NORFOLK, Va. (WAVY/WNCT) – Over the holiday weekend, several federal pandemic unemployment benefits came to an end. Business owners are hoping it could mean the end of their staffing struggles, but one economist isn’t holding his breath.
For much of the summer, many hiring managers pointed to the extra unemployment benefits as the reason for hiring troubles, especially in the hospitality industry. How likely is it that discontinuing the extra $300 a week in unemployment will all of a sudden fill all those vacant positions?
Bob McNab, an economist at Old Dominion University, said it’s “doubtful.”
“The real problem is people leaving the labor force. If you look where we started in the pandemic, there are less people looking for work,” McNab said. “In other words, there are just not enough unemployed people to fix the labor problems in the region.”
McNab said while some people could be forced back into work by unemployment funds drying up, there is already evidence it won’t be the end-all solution. Republican governors in some states halted the $300 federal enhancement weeks ago as businesses faced staff shortages, hoping it would make a difference.
“If we look at the states that cut expanded unemployment benefits and we compare them to the states that kept it, job growth was actually higher the last four months in the states the kept expanded unemployment benefits,” McNab said.
The same can be said in Eastern North Carolina, too.
Larry Donley, the NC Works Northeast Regional Operations director, said they are not sure this will get people back to work because, for a big reason, COVID-19 is still a big issue.
“I think there’s been a lot of people that say, Oh, it’s because of the extended benefits that there is a labor shortage. I think it does play a part or has played a part,” Donley said. “But again, I don’t think it tells the full story. I think there’s a lot of concern still from individuals about just the pandemic in general.”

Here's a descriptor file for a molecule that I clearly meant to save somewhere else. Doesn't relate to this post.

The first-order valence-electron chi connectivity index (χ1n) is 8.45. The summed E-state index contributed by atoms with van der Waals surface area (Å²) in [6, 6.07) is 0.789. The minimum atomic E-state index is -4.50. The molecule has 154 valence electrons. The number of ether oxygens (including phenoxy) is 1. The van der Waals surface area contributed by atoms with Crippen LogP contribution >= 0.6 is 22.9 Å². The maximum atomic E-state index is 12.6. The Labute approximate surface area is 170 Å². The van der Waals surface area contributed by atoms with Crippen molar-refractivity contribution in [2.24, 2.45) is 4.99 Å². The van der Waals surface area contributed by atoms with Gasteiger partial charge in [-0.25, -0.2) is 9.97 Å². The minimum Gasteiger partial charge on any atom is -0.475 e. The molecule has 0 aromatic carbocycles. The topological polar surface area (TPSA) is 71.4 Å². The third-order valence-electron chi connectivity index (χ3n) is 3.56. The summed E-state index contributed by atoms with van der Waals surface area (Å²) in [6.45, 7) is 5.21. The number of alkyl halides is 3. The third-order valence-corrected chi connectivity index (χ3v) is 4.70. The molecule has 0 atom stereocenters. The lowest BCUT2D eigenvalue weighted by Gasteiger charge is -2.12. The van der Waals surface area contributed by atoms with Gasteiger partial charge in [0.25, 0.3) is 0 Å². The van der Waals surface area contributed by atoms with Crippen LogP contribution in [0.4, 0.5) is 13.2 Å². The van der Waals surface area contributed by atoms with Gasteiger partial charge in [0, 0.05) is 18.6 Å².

Donley said he believes there are a few other reasons people aren’t getting back to work.
“I think a lot of individuals are concerned about childcare or don’t have the ability to afford childcare due to the pandemic as well,” Donley said.
Some states began cutting these benefits earlier this summer. ECU Economics Professor Dr. Philip Rothman said it didn’t necessarily help the worker shortage in those states.
“The evidence from the summer did not suggest that enough states that did cut back expansion had a larger expansion in employment growth,” Rothman said. “That doesn’t mean we won’t have larger expansion.”
While these cuts may impact local families, there is still help available.
“There’s probably going to be people taking a hit, obviously. But at the same time, I just want people to know that there are numerous resources, NC Works is one that’s here and willing and able to help assist those individuals who want to find employment,” Donley said.
For job information or to search the NCWorks website, click here.
Economists Peter McCrory and Daniel Silver of JPMorgan found “zero correlation″ between job growth and state decisions to drop the federal unemployment aid, at least so far. An economist at Columbia University, Kyle Coombs, found only minimal benefits.
With the federal benefits expiring Monday, it’s estimated that roughly 8.9 million Americans will lose all or some of these benefits.
While the White House has encouraged states to keep paying the $300 weekly benefit by using money from the stimulus bills, no states have opted to do so.
McNab said he is watching the return to in-person learning in public schools closely to see if that prompts more people to jump back into the labor pool. It is suspected many parents of younger children have stayed home since virtual learning started in March 2020 to help care for their kids.
Other workers may have taken the pandemic as an opportunity to make a career change.
McNab said he believes getting more people in the United States vaccinated is what will give people the confidence to find work again.
A disappointing August jobs report is also being blamed on the rise of the delta variant. Economists had projected about 735,000 jobs would be added to the economy in August, but only about 235,000 jobs were added, according to the U.S. Bureau of Labor Statistics.
President Joe Biden said while the number of jobs added wasn’t what the country had been aiming for, not all numbers were negative. The federal unemployment rate dropped to 5.2% and the number of people applying for unemployment benefits was down in August.
The Associated Press contributed to this report.